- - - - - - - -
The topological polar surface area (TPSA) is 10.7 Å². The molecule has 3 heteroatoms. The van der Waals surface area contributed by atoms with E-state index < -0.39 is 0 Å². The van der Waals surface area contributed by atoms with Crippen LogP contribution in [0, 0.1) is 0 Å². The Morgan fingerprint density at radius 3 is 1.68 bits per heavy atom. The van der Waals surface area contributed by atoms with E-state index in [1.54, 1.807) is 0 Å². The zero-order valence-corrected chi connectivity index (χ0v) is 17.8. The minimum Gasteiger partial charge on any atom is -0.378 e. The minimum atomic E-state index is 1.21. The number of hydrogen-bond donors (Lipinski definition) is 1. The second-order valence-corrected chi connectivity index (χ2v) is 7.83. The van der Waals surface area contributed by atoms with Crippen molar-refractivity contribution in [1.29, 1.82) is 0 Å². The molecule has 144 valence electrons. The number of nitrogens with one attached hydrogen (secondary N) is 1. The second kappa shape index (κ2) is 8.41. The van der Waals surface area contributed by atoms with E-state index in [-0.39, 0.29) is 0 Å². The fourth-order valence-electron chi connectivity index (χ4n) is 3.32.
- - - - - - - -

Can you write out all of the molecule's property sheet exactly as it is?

The topological polar surface area (TPSA) is 10.7 Å². The molecule has 3 heteroatoms. The van der Waals surface area contributed by atoms with E-state index < -0.39 is 0 Å². The van der Waals surface area contributed by atoms with Crippen LogP contribution in [0, 0.1) is 0 Å². The Morgan fingerprint density at radius 3 is 1.68 bits per heavy atom. The van der Waals surface area contributed by atoms with E-state index in [1.54, 1.807) is 0 Å². The zero-order valence-corrected chi connectivity index (χ0v) is 17.8. The minimum Gasteiger partial charge on any atom is -0.378 e. The minimum atomic E-state index is 1.21. The number of hydrogen-bond donors (Lipinski definition) is 1. The second-order valence-corrected chi connectivity index (χ2v) is 7.83. The van der Waals surface area contributed by atoms with Crippen molar-refractivity contribution in [1.29, 1.82) is 0 Å². The molecule has 144 valence electrons. The number of nitrogens with one attached hydrogen (secondary N) is 1. The second kappa shape index (κ2) is 8.41. The van der Waals surface area contributed by atoms with E-state index in [-0.39, 0.29) is 0 Å². The fourth-order valence-electron chi connectivity index (χ4n) is 3.32.